Friday, August 28, 10 a.m.-ish: The day begins with the pro-faith drama War Room, in which a harried working mom is guided - or more accurately bullied - into surrendering to God's will and forgiving her husband for his inattentive, verbally abusive, potentially adulterous ways. It's kind of exactly the movie you expect. It's also one of the most revolutionary movies of its type yet produced, because even a few years ago, it would've been unimaginable for a film skewing to America's religious right to feature an African-American family at its core.
The expectedly lax plotting and narrative contrivances kept director/co-writer Alex Kendrick's outing from speaking to me personally, as did its two-hour running length; the film seems to reach a natural, satisfying conclusion, then continues for another 30 minutes of moralistic hand-wringing and scenes from a local jump-rope competition. (Seriously.) But I wholeheartedly salute any entertainment that gives audiences a look at African-American ecumenical life extending beyond Tyler Perry's frequently shrill screen sitcoms, and while the grandmotherly prayer advocate Karen Abercrombie proves as insufferable as she is exhilarating, leads Priscilla C. Shirer and T.C. Stallings are fantastically fierce and moving. There was applause at War Room's end. I didn't join in, but I totally felt the spirit inspiring it.
12:20 p.m.-ish: I enter my second feature knowing absolutely nothing about it beyond what I glean from its poster, which showcases the title We Are Your Friends and Zac Efron glowering in bad-ass mode. My grumpy-old-man response to that poster is a silent "You're no friend of mine, kid." But I quickly learn that director/co-writer Max Joseph's tale is about the hardscrabble life of a struggling EDM artist and his posse, and within minutes, an obvious question arises: Just who is this movie meant for? Isn't any EDM fan way too cool to be seen anywhere near Zac Efron? This rags-to-designer-rags drama does have its perks, principally Wes Bentley's louche performance as an over-the-hill (almost 40!) DJ; Bentley's witty turn is uncannily evocative of what might've happened to his drug-dealing teen Ricky after vacating American Beauty's suburbia. Yet the narrative is depressingly formulaic - naturally, Efron's Cole has to fall for his mentor's live-in lover (Emily Ratajkowski), and a drug-induced death has to teach him How Precious Life Is. And after the promise of his sweetly self-effacing Neighbors slapstick, it's a bummer to again see Efron emerge as the least charismatic guy in the room. With cohorts Jonny Weston, Shiloh Fernandez, and Alex Shaffer all easily besting him in screen presence, We Are Your Friends suggests a deeply unnecessary Entourage prequel with no laughs, and the audience collectively cast as an Ari Gold demanding that these homoerotically charged bros grow the hell up.
2:35 p.m.-ish: Can a performance be so good that it ruins a movie? After Boys Don't Cry, I remember finding Hilary Swank so painfully vulnerable, and Peter Sarsgaard so unremittingly evil, that I was certain I'd never want to see either in anything ever again - I resented their film for existing. I don't dislike writer/director Marielle Heller's The Diary of a Teenage Girl nearly as much. But as with Swank and Sarsgaard, it might take years before I can comfortably watch Diary lead Bel Powley, because this 23-year-old Brit is so utterly convincing as a 15-year-old American exploring her sexual power that I routinely felt like calling child welfare. Admittedly, Heller's summer-of-'76 dramedy based on Phoebe Gloeckner's graphic novel is smart and sensitive, and the many erotic encounters and nude scenes with Powley's Minnie - many of them involving the 34-year-old lover (Alexander Skarsgård) of her overly permissive mom (Kristen Wiig) - aren't exploitative. They just feel exploitative. Despite the universally sharp, invested portrayals and ingenious flights of fancy (several boasting the animated presence of comic-book artist Aline Kominsky, wife of R. Crumb), Diary was, for me, a 100-minute cringe; Powley's unaffected truthfulness and mid-pubescence visage kept the "funny" bits from being funny, and made the harrowing ones unbearable. Kudos if that was Heller's intended effect. I left my screening admiring the results but wishing I'd spent my time anywhere else instead.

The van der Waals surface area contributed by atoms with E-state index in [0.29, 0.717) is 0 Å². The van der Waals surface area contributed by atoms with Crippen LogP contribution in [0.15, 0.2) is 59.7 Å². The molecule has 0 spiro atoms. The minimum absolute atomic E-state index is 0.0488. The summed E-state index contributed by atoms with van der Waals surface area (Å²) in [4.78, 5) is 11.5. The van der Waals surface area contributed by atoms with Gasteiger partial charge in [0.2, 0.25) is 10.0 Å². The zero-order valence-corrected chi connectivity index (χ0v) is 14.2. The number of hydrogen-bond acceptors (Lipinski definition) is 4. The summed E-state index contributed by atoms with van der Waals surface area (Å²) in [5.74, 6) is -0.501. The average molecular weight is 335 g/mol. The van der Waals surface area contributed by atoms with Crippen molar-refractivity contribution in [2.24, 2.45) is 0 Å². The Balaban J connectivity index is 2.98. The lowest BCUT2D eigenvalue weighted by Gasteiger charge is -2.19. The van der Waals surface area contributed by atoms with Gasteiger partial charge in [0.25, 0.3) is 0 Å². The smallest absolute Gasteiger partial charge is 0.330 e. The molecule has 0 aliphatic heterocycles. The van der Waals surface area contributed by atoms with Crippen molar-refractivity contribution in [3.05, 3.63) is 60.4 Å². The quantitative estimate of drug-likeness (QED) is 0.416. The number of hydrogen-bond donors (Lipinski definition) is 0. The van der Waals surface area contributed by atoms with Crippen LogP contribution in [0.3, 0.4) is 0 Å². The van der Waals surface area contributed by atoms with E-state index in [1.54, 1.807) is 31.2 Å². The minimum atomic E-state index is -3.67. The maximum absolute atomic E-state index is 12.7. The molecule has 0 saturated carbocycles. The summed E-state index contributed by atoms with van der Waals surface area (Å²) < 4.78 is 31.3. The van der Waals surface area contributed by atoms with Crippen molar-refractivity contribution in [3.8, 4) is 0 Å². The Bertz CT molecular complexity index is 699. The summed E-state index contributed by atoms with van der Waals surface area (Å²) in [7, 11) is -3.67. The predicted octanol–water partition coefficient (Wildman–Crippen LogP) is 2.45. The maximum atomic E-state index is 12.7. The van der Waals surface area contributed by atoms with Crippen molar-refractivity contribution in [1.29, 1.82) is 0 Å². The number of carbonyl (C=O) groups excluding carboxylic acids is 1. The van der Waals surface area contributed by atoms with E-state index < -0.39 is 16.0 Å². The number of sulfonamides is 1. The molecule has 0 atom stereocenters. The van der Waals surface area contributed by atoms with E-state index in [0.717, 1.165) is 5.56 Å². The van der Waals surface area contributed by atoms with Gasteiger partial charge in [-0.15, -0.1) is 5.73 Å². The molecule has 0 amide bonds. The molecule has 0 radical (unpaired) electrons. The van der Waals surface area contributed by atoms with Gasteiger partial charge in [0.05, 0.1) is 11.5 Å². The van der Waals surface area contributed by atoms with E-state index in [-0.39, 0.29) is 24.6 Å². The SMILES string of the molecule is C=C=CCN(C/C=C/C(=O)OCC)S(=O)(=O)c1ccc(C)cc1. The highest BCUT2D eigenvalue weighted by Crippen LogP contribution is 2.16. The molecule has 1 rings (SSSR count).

5:10 p.m.-ish: Just before the R-rated action-thriller No Escape commences, a group of patrons enters the auditorium, and because of his height and vocal pitch, it's impossible not to notice that one of them is a boy of about four or five. If anyone reading this knows his identity, could you kindly tell me whether the kid has been at all traumatized by director John Erick Dowdle's movie? An exercise in screw-tightening unlike any I've recently seen, the film finds Owen Wilson, Lake Bell, and their two adorable screen daughters trying to evade murderous revolutionaries in an unnamed southeast-Asia country, and while it's sensationally well-filmed, it's also deeply unpleasant. Wilson believably sweats and panics, Bell gets punched in the face and nearly raped, the camera lingers on the horrified faces of the little girls, and all of this near-pornographic brutality seems to be excused by coincidences too ludicrous to be believed, including the heroic, hilariously convenient rescue by former James Bond Pierce Brosnan. Dowdle does his ungainly job effectively, to be sure, but what transpires isn't any fun, and I've rarely endured a supposed "entertainment" whose title wasn't so much a promise as a threat.
7:05 p.m.-ish: I leave the cineplex grateful that - in an unusual summer-weekend happenstance - not one of the four movies I endured is likely to inspire a sequel.